For those in France, the US Embassy Paris has a page dedicated to taxation resources, including many links to IRS and forms (like the 2555-EZ form for Foreign Earned Income Tax Exclusion). As the article stipulates, if you’re American and work and reside outside the US, you may be able to exclude up to $95,100 USD annually in foreign income. Check out the links above for further information.

AARO has some views on taxation of Americans abroad, worth the read.

Voting from abroad in US elections (update)

If you’re American and live abroad, that does not mean you have to put your political views on hold come election time.

Make sure to check out this website Vote From Abroad for information on how to vote from other countries. A video is below. (Disclaimer: This is a Democrat-affiliated organization).

The US Embassy in Paris has also send out helpful information, below the video. The US Embassy’s page on Facebook is also a great resource.

In addition, the non-partisan, non-profit association Union of Overseas Voters has a site at WeVote.fr for tips. You can join them on Facebook.

They have also made these information sheets available for you:

Important Voting Facts for US citizens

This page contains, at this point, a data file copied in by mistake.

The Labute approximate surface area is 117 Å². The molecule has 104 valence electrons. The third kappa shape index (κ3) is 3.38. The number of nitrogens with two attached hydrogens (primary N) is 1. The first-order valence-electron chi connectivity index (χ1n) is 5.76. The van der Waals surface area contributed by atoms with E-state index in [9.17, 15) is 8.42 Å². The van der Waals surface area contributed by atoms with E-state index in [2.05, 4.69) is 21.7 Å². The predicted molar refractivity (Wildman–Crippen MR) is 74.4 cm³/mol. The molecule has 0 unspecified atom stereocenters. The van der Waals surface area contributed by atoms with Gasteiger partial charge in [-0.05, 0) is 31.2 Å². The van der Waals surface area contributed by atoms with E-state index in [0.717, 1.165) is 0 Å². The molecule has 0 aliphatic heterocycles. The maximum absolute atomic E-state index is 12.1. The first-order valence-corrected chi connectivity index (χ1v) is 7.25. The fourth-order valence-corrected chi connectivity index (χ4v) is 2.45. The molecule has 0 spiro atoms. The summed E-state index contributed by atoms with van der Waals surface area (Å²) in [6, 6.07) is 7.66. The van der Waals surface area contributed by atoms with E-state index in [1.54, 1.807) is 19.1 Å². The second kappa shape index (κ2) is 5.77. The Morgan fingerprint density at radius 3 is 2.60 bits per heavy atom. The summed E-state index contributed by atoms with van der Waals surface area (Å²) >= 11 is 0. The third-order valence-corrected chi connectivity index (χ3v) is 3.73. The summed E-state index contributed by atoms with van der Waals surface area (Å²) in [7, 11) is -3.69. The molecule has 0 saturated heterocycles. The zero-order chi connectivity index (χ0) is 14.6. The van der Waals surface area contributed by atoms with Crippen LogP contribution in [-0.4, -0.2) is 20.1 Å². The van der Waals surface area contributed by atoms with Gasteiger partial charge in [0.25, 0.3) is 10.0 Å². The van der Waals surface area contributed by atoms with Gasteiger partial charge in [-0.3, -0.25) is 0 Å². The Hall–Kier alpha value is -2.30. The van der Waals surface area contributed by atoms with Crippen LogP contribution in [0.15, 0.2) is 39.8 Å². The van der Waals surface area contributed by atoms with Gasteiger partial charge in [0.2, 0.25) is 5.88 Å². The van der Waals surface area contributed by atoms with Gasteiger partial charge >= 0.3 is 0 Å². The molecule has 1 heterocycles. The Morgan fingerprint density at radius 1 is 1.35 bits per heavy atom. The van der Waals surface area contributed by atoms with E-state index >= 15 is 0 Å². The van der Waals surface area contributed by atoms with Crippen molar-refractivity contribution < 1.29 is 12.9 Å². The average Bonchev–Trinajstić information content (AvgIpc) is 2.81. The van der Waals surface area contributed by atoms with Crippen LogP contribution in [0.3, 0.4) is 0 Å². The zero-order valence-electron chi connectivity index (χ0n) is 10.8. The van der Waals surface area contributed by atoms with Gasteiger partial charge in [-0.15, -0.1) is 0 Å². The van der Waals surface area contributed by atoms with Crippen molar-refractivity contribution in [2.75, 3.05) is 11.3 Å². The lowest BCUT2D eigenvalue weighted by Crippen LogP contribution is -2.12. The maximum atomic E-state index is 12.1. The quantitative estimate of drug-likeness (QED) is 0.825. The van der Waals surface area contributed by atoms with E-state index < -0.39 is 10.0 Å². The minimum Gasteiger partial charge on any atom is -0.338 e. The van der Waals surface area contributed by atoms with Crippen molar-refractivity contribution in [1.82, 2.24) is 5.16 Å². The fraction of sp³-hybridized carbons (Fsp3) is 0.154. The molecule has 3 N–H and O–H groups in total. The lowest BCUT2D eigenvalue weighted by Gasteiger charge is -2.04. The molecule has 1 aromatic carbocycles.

About the Union of Overseas Voters

Flyer for help sessions in person in Paris (1st and 3rd Saturday of each month, 2-5pm at Shakespeare & Company, 37 rue de la Bûcherie, 75005 Paris)

Merci for the helpful documents!

If you have any stories about voting from abroad, feel free to post a comment. Happy voting!

Message from US Embassy Paris

Have a say in our country’s future. One of our most treasured values is the right and the privilege to vote – to participate actively in our country’s democratic process. This November, U.S. citizens will elect a President, a Vice President, one-third of the Senate, and the entire House of Representatives. The U.S. Embassy in France encourages all U.S. citizens to participate in this year’s elections, and stands ready to help you vote.

Almost all overseas U.S. citizens can vote. Twenty-two states and the District of Columbia now allow adult children who have never resided in the United States to vote using their parents’ state of voting residence. Details are available on the FVAP website at http://www.fvap.gov/reference/nvr-res.html.